Exercise can aid recovery after breast cancer but many women are not active enough, a study suggests.
Being active is known to be beneficial but US researchers, writing in the journal Cancer, said they had found many women did too little.
Only a third met recommended activity levels.
UK breast cancer groups said women here also needed more support to keep active after having the disease.
The American study looked at the pre and post-diagnosis exercise levels of 1,735 women aged 20-74 who had breast cancer between 2008 and 2011 in North Carolina.
In the US and the UK, adults are recommended to do at least 150 minutes of moderate-intensity physical activity or 75 minutes of vigorous-intensity physical activity each week.
But this study found only 35% of women who had experienced breast cancer met the physical activity guidelines.
'Helps patients cope'
In the UK, campaigners said women here also needed to exercise more.
Caroline Dalton, of Breakthrough Breast Cancer, said: "Physical activity after a breast cancer diagnosis has been shown to improve a patient's chances of survival and there is also some evidence that it may help to reduce the risk of breast cancer returning.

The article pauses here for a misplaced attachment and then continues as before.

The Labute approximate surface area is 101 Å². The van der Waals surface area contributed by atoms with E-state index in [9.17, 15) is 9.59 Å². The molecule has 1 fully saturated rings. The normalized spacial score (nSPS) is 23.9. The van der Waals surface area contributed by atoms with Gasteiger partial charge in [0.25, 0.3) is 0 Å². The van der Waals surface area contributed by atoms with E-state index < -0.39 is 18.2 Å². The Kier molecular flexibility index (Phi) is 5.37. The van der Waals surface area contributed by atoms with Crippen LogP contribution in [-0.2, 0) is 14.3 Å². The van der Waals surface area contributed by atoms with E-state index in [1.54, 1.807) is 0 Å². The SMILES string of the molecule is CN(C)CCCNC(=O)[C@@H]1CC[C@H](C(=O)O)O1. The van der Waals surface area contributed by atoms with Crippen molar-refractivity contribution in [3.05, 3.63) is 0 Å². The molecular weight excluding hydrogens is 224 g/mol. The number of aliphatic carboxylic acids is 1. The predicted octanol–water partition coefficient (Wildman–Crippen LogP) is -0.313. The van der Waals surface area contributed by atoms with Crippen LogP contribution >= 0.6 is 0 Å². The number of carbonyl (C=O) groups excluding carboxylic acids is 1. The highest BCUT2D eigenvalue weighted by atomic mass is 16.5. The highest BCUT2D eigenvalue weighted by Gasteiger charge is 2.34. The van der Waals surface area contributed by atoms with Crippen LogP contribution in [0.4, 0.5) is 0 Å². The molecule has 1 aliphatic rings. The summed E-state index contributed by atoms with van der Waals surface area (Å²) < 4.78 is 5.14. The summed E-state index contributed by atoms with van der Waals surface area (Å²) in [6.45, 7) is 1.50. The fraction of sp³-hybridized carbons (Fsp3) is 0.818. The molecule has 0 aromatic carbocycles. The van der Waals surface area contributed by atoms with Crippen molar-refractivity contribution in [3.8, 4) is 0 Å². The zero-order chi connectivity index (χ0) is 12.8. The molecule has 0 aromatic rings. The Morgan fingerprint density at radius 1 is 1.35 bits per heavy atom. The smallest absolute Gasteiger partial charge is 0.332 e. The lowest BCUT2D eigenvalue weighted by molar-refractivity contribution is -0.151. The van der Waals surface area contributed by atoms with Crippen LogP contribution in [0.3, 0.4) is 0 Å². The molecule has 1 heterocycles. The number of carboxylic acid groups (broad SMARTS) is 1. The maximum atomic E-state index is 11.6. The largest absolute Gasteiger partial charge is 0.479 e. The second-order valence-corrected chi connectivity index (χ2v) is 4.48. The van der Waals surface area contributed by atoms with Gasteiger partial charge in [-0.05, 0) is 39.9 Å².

"Keeping active may also help patients cope, both during and after treatment, by improving general health and wellbeing."
She added: "Although this study was conducted in America rather than the UK, the results suggest that women who have received a breast cancer diagnosis need better support to keep active."
"There are no specific guidelines in place at the moment to tell us precisely how much physical activity is needed after a breast cancer diagnosis, but Breakthrough Breast Cancer suggests aiming for 3.5 hours per week, after checking with your treatment team to see what is appropriate for you."
Baroness Delyth Morgan, chief executive at Breast Cancer Campaign, said: "This study serves as a reminder of how important it is that women with breast cancer are made aware that physical activity can improve their chances of survival.
"Recent research has shown that even small increases to the amount of exercise done after a breast cancer diagnosis can give women a better chance of survival.
"This is why it is essential that women are given a clear written follow-up care plan, which should include practical advice about diet and exercise."